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An opportunity to establish good faith

IT was perhaps inevitable that cases against certain officials would be filed after the Supreme Court ruled on July 1, 2014, that the Disbursement Acceleration Program (DAP) implemented by Malacañang and the Department of Budget and Management (DBM) was unconstitutional on three counts – the creation of savings prior to the end of the fiscal year, cross-border transfers of savings from one branch of government to another, and the allotment of funds to projects not in the General Appropriations Act.

Last week charges of malversation, graft, and usurpation of legislative powers were filed with the Ombudsman against former President Benigno S. Aquino III and former DBM Secretary Florencio Abad for the release of DAP funds totaling R144.4 billion as of 2013. The complainants had waited until the end of the Aquino administration to file the case, as a sitting President may not be charged in court; he may only be impeached by the House, then tried by the Senate.

After the Supreme Court issued its decision in 2014, Secretary Abad said the DAP was a program designed by his department to ramp up spending to accelerate economic expansion. Malacañang said the DAP authors, sponsors, and implementers must be presumed to have acted in good faith.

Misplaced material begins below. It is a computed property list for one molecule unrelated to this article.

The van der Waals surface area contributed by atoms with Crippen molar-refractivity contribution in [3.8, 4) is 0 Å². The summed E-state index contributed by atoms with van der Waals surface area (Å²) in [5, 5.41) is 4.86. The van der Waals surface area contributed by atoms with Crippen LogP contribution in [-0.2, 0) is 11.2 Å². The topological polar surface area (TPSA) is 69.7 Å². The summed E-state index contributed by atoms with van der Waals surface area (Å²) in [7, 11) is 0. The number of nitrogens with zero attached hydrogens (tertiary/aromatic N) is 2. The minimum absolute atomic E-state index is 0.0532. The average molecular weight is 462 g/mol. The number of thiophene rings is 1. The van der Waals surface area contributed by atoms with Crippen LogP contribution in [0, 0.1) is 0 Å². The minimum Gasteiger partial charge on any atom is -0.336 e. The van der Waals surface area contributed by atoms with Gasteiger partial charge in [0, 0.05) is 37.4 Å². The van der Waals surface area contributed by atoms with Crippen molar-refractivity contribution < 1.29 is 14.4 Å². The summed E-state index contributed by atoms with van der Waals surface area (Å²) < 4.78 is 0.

In its decision, however, the Supreme Court said good faith has to be established in court proceedings.

President Aquino and Secretary Abad never had an opportunity to establish their good faith as no DAP case was filed against them in any court. It is only now that ten groups – among them the Volunteers against Crime and Corruption, Bayan Muna, Bagong Alyansang Makabayan, and Alliance of Concerned Teachers – filed charges against the former President with the Ombudsman, with the expectation that the Ombudsman will file the charges with the Sandiganbayan.

The case, if it gets to court, should finally provide that opportunity to establish good faith.

Then the court will have to rule if good faith and the presumption of regularity are sufficient to overcome the three constitutional issues of (1) creation of savings prior to the fiscal year’s end, (2) cross-border transfers of fund, and (3) allotment of funds not in the General Appropriations Act. And whether the acts of former President Aquino and Secretary Abad constitute malversation, graft, and usurpation of legislative powers.

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